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Past Interpretations of the TCPS

Subject Quorum for Research Ethics Boards
Keywords REB review, quorum, membership, representation, consultation
TCPS Articles 1.3, 1.7
Date February 2003

PDF Quorum_for_Research_Ethics_Boards_Feb_2003.pdf

1. This is in response to your questions on (a) the suggested quorum for Research Ethics Boards (REBs), and (b) whether ad hoc members of REBs should be considered in the quorum. Your message has been referred to the Interagency Advisory Panel on Research Ethics (PRE) for advice1.

REB Quorum

2. The Tri-Council Policy Statement: Ethical Conduct for Research Involving Humans (TCPS) of 1998 (with 2000, 2002 amendments) deals with the question of "quorum" in the text following article 1.7. The TCPS states: "Institutions should also establish quorum rules for REBs. When there is less than full attendance, decisions requiring full review should be adopted only if the members attending the meeting possess the range of background and expertise stipulated in Article 1.3" [emphasis added for this interpretation].

3. Thus, the TCPS recommends that institutions adopt a representation-based quorum consistent with article 1.3. This article specifies that REB members play different but complementary roles and that among the members there should be at least:

  1. two members who have broad expertise in the methods or areas of research that are covered by the REB;
  2. one member who is knowledgeable in ethics;
  3. one member who has no affiliation with the institution but is recruited from the community served by the institution; and
  4. for biomedical research, one member who is knowledgeable in the relevant law (this is advisable but not mandatory for other areas of research).
4. The size of an REB may vary based on the size and needs of the various institutions. Institutions establishing quorum rules for REBs need to take into consideration the size of their REB. The quorum should be at least 50 percent of the REB voting members, including the representation set out in article 1.3.

5. National and international practices and guidelines on the quorum for REBs vary. Quorum has been defined as "majority of the members" in the United States, while it has been specified as "seven members" in the United Kingdom. In Canadian universities, the definition of quorum for an REB varies. Some define the quorum as 50 percent of appointed voting members plus one, or 60 percent of the committee; others define it as "at least two third of its members," or set it as "a minimum of five members."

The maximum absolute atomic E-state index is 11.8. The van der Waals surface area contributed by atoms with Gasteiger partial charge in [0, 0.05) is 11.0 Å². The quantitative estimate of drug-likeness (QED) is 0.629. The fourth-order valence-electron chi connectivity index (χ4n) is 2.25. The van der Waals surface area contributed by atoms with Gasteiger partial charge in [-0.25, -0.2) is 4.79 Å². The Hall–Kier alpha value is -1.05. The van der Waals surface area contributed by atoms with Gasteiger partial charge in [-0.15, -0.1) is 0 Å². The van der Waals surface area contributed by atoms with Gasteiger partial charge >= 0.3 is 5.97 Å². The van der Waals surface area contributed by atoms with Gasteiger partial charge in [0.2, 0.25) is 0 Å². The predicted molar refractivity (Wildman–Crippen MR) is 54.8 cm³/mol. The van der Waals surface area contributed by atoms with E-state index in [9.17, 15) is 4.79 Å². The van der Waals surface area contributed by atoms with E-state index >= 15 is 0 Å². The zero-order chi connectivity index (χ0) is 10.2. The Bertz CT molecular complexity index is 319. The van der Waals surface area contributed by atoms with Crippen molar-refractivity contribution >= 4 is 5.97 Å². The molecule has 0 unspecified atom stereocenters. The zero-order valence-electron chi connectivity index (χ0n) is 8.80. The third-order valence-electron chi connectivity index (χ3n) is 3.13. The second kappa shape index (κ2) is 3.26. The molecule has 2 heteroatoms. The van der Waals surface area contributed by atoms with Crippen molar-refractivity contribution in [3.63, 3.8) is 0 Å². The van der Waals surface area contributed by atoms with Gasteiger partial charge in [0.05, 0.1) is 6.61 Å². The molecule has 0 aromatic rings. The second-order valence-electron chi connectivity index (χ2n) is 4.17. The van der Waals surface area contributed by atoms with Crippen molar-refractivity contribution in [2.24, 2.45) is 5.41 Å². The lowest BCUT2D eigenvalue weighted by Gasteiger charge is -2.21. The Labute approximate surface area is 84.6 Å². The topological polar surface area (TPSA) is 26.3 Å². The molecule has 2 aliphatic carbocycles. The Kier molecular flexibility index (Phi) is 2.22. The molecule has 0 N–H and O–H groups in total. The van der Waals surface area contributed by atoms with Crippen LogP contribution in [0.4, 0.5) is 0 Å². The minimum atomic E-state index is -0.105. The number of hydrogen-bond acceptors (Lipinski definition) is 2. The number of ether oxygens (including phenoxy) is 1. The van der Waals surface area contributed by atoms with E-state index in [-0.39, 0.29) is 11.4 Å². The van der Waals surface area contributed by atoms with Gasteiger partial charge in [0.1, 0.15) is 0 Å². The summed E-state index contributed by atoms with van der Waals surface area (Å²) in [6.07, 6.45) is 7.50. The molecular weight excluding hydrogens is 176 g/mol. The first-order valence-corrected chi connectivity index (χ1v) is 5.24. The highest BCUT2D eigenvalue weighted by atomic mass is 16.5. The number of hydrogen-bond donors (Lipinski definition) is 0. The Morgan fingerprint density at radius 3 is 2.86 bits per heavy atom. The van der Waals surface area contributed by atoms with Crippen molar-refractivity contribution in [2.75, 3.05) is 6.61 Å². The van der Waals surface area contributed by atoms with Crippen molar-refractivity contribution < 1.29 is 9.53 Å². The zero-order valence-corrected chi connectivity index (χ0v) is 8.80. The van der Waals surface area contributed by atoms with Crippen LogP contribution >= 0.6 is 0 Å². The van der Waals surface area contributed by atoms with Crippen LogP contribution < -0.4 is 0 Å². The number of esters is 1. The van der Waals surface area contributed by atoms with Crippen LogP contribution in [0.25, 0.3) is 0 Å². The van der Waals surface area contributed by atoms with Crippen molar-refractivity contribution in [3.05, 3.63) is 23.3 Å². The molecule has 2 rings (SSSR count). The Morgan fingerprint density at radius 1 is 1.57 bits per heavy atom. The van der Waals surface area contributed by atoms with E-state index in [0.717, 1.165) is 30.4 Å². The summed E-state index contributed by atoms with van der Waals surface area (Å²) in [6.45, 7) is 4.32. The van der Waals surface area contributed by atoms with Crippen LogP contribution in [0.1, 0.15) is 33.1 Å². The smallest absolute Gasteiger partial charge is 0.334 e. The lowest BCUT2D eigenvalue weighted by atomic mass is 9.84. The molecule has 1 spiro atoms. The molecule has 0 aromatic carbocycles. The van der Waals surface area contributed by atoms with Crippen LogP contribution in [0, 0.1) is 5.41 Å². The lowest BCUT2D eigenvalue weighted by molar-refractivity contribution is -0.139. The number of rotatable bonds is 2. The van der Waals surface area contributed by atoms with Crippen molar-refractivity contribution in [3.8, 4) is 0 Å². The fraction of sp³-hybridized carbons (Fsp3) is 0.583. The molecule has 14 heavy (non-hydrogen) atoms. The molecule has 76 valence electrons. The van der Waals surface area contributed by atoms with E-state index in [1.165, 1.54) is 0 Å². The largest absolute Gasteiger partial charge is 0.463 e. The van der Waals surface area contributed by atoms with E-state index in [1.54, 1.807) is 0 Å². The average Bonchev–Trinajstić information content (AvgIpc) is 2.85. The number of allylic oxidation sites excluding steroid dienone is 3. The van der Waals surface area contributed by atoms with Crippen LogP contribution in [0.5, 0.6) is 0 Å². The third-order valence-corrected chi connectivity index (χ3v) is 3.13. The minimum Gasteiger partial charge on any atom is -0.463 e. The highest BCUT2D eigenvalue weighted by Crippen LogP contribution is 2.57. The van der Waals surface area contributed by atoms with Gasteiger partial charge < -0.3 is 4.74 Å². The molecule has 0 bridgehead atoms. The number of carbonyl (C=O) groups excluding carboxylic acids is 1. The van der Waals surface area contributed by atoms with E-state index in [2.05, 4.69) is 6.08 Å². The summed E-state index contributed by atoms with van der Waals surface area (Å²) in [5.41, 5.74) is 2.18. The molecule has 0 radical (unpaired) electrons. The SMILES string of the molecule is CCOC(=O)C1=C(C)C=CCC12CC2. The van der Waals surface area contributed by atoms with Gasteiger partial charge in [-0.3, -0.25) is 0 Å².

6. Logistical difficulties in achieving quorum may occur, but these can be addressed at the institutional level. For example, in the terms of reference for their REBs, some institutions require members unable to attend specific meetings to provide, in advance, signed comments, written in a prescribed ethics review summary template and including a recommendation for a decision to be entered into the board's discussion.

Ad Hoc Members and the Quorum

7. The TCPS encourages the addition of ad hoc members to an REB, to provide particular community or research subject representation or for the purpose of a project that requires specific expertise not available among the REB's regular members. While an ad hoc member may complement the REB through his or her experience or expertise, his or her input is a form of consultation that may or may not be considered in the final decision of an REB. He or she is not an REB member and, as such, does not necessarily have the knowledge and experience gained from reviewing applications as a member whose term of appointment is specifically arranged to maintain continuity. Therefore, ad hoc members should not be counted in the quorum for an REB.

We hope you find this information helpful to your human research ethics deliberations.

Sincerely,

Secretariat on Research Ethics
on behalf of
The Interagency Advisory Panel on Research Ethics
pre.ethics.gc.ca


  1. PRE provides advice on such interpretation questions to assist the research ethics community in applying the TCPS to the ethical issues it faces. While responses to TCPS interpretation questions may address ethical dimensions of legal issues in research ethics, PRE does not provide legal advice. Nor does it act as an appeal body on REB or institutional decisions.